It is a shame that the president of a democracy would accept a gift of this nature from a dubious and dangerous source.  First, it makes the acceptance of expensive gifts by public officials appear to be legitimate; and then it downplays the danger that such people might demand that office-holder repay, in appointments and contracts, for instance. In 2003, it was revealed the Anambra State governor had rigged the governorship election.  That gentleman is the current Minister for Labour and Employment, Chris Ngige, and the governorship election had been paid for by his political godfather, Chief Andy Uba!

The present APC nonsense arises from the fiction that Buhari, being “incorrupt and poor,” cannot afford the absurd cost of the forms imposed by his own party.

Everyone knows this is a lie: the high cost is in place to limit the number of those, particularly the young, who might seek to challenge the president.

And no, Buhari can no longer be—if he ever was—thought of as a poor man.   To begin with, if he can accept this gift in public, what has he accepted in private from the likes of NCAN and individuals?  Next, Buhari’s bills are being borne by the taxpayers; meaning he has tons of savings.  Third, two of Buhari’s children went to school in England at the same time, for which he paid fees, flight tickets and charges—consecutively—and rented or bought a home.   That is not the spending profile of a poor man.   It may also be recalled that in December 2017, one of those children, Yusuf, was involved in an idle-rich motorbike speed-racing accident on an Abuja street.  Each of his two bikes was reported to have cost $314,000; if the president sold the remaining one, he could easily have afforded the nomination forms without the presidency being put at the mercy of faceless philanthropists who may be drug-dealers, kidnappers or oil manipulators.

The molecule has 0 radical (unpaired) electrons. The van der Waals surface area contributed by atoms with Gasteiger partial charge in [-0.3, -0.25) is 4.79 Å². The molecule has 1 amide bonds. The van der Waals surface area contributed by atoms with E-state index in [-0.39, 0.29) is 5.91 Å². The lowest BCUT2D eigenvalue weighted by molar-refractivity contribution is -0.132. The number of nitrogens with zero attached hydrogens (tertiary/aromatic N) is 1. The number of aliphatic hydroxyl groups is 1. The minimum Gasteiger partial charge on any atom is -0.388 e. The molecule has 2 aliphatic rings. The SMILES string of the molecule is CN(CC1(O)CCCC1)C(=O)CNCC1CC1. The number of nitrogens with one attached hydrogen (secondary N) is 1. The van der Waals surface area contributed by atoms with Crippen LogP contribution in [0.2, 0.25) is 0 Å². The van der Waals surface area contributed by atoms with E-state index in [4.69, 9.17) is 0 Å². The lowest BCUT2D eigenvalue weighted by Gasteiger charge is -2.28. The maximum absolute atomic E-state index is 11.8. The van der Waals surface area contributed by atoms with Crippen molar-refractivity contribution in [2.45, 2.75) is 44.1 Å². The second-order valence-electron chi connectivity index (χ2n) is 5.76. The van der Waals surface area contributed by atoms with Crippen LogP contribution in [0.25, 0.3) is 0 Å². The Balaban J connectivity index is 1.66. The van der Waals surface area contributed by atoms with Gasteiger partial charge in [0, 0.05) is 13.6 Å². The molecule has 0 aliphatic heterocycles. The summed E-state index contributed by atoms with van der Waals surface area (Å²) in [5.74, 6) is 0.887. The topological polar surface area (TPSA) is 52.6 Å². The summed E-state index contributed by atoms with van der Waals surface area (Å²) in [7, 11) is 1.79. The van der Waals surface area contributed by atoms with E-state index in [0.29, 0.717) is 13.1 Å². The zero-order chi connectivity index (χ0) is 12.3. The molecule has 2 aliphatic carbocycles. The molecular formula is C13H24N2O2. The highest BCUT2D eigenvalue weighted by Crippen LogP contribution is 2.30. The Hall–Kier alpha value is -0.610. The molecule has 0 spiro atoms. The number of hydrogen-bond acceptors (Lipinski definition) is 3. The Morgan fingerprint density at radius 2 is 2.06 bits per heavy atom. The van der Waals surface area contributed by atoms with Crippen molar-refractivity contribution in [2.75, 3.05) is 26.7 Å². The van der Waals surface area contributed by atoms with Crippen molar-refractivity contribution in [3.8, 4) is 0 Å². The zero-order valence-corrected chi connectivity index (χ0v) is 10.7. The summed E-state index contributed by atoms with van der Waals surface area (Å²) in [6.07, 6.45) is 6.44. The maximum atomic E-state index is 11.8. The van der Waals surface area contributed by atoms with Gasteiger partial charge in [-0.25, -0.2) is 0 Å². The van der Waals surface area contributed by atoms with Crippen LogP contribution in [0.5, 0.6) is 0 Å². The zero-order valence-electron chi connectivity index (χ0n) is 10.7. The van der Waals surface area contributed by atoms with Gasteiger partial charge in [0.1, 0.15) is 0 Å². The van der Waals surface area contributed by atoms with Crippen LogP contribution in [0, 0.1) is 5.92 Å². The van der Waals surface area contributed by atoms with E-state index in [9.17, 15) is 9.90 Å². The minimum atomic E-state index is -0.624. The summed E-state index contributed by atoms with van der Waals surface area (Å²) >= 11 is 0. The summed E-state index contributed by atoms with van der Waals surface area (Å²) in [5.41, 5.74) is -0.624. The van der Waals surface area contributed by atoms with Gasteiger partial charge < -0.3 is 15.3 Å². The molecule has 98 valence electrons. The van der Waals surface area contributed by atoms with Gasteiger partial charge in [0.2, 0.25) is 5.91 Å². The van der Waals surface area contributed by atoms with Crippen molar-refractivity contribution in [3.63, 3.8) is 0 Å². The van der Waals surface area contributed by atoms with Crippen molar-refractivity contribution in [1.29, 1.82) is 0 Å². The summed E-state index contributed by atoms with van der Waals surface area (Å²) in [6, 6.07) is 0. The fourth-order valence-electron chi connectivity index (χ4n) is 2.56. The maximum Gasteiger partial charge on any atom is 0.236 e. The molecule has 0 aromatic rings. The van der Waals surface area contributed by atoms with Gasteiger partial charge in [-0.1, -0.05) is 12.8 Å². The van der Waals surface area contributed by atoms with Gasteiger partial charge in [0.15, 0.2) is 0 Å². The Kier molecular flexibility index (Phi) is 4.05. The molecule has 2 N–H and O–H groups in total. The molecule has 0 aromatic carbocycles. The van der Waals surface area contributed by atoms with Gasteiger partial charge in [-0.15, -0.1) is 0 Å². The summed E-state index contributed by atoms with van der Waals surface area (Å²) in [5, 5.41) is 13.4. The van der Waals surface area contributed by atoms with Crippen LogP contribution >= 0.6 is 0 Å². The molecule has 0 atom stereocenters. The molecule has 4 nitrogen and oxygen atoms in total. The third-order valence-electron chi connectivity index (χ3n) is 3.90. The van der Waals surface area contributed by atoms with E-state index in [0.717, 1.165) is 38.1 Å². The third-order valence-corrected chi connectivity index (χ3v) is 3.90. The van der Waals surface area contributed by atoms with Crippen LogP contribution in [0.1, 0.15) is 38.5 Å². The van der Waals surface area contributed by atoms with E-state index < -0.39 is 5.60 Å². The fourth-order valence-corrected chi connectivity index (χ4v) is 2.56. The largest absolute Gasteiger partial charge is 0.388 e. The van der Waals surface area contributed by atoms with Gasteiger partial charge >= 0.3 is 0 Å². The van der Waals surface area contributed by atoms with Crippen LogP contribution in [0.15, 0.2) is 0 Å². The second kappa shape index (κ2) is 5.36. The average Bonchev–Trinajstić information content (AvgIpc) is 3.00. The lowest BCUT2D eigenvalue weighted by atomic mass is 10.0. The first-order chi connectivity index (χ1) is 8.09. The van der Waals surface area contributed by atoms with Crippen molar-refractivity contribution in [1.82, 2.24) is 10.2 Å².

In Gangs as political parties on August 12 I commented on the firing of Lawal Daura, the Director-General of the Department of State Services over his attempt to take over the National Assembly.

“Mercifully he was away last week when Daura fell,” I wrote of Buhari, “but [he] will be back, and I predict he will find a way to appease his kinsman, as he did former Secretary to the Government Babachir Lawal, a man who had no compunction about starving IDPs and babies to death.”